# Mathematics is everywhere

Mathematics is everywhere. We teach it in so many ways. Here are just a few.

It is important to use mathematical language with our children in meaningful ways. Developing mathematical language connections and understandings early will help build the foundations from which more complex processes can develop, primarily problem solving.

Maths language is used for many things. It includes noticing numbers, shapes, patterns, size, time, money and measurement. Incorporating maths into everyday experiences is easy and can be lots of fun. Below are some suggestions of ‘how’ to do this, you will be pleased to learn that you are probably already helping your child develop their mathematical language skills without even realising.

• Use specific terms when asking helpful children to collect things for you, ‘the bigger book’,  ‘3 pencils and 1 piece of paper’, ‘the heavier pillow’, ‘the one litre milk carton from the fridge’.
• When cooking make sure to chat about empty and full, half and whole, include references to measurement, such as teaspoons, cups, litres.
• Think about describing your child’s movements, climbing ‘over’, sliding ‘between’, and crawling ‘under’. This helps your child to be immersed in and understand language related to spatial awareness.
• Sorting and matching activities are great and help foster understanding of concepts such as ‘same’ and ‘different’. Recycling is an opportunity to sort items to place in the rubbish, paper, plastic, food waste, children are also often tasked with matching the socks by colour but also ‘length’ and ‘width’ when folding laundry.
• Name and notice the similarities and differences between shapes. For example, shapes with curves, corners or edges.

#### Counting and number recognition:

Learning to say numbers can begin with a favourite song or rhyme and the repetition of the number names. Children will often say numbers before they can visually recognise and identify individual numbers. Count out loud often, forwards and backwards, connecting the words to the visual representation of the numbers whenever you can. The list is endless but to start make sure to count aloud and look for numbers when:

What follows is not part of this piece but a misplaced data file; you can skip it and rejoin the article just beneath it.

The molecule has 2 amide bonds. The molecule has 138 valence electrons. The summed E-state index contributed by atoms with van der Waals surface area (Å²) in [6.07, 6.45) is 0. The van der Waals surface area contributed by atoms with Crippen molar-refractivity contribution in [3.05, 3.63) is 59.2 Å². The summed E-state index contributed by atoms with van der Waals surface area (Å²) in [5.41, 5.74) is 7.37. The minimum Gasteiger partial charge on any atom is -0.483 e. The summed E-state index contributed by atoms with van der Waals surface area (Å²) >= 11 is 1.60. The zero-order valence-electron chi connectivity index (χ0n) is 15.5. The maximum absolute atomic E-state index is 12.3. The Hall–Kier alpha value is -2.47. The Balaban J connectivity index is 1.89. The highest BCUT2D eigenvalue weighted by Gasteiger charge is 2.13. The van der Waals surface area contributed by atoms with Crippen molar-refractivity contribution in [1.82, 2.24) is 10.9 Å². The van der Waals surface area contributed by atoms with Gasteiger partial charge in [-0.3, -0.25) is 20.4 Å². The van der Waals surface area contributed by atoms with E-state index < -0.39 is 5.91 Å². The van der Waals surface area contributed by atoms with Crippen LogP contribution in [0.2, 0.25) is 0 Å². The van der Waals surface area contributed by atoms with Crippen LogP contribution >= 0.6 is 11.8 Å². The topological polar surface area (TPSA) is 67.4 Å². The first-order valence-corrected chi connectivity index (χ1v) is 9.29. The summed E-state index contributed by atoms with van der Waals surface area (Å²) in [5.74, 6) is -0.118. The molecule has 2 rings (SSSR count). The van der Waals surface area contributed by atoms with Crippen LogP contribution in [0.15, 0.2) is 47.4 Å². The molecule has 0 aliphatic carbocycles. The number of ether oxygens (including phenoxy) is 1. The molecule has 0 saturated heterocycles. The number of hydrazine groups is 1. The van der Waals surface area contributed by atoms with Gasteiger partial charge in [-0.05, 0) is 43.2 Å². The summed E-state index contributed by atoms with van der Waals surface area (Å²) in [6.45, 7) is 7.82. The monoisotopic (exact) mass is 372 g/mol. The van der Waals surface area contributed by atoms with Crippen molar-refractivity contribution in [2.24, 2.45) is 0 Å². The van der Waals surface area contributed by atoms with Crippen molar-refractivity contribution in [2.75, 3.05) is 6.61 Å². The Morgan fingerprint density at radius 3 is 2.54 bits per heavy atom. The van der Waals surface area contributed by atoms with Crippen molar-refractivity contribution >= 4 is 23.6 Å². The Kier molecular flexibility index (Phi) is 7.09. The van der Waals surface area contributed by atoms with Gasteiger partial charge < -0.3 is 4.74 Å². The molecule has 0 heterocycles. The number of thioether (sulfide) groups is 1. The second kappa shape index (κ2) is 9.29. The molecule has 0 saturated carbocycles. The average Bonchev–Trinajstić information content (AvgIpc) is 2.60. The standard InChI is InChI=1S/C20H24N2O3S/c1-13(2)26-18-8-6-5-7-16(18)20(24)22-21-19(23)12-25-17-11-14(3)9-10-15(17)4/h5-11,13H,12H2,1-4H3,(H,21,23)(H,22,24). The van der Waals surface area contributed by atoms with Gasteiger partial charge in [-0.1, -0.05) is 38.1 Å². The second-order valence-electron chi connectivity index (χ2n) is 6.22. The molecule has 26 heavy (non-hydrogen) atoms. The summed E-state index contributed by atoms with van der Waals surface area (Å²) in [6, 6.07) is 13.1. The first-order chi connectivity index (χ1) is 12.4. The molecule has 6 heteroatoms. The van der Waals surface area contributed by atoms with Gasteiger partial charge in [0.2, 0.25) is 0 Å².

• Turning pages of a book
• Climbing stairs
• Cutting fruit slices
• Walking along the street, first houses, then house numbers on letterboxes, discuss ‘odds’ and ‘evens’
• Shopping, count the number of items you put into the bag, notice the aisle number
• Rolling a dice

#### Playinggames:

Making maths fun and interactive by playing games will help your child apply mathematical concepts and processes in variety of ways.

• Play ‘I Spy’ or other games to help your child compartmentalise, identify shapes, numbers and patterns, similarities and differences.
• Complete mazes and make mazes, not just with pen and paper, but try using chalk outside on the footpath or driveway, or by using cushions and chairs around the house like a challenging obstacle course.
• Jigsaw puzzles and shape sorting games help teach problem solving skills and spatial awareness.
• Make paper planes together. This combines many mathematical concepts, including angles, shapes, halving and symmetry. Once complete, you can compare which plane flew the furthest and have fun measuring too.
• Use building blocks to create a tower. Using the same number of blocks, ask your child to build another tower that’s different to the first tower.
• Use coloured pegs, blocks, beads or cutlery to begin a pattern for your child to continue. Once confident, ask them to create a pattern of their own.
• Try to incorporate some patterns in rhythm. Create a clapping pattern and ask your child to copy and then create their own pattern.
• Encourage your child to draw, create and describe their own patterns, set family challenges
• Estimate how many jumps, steps, hops, or how many seconds or minutes it will take to get to a designated end point, then see who had the best estimate

And always ask questions to encourage further investigation.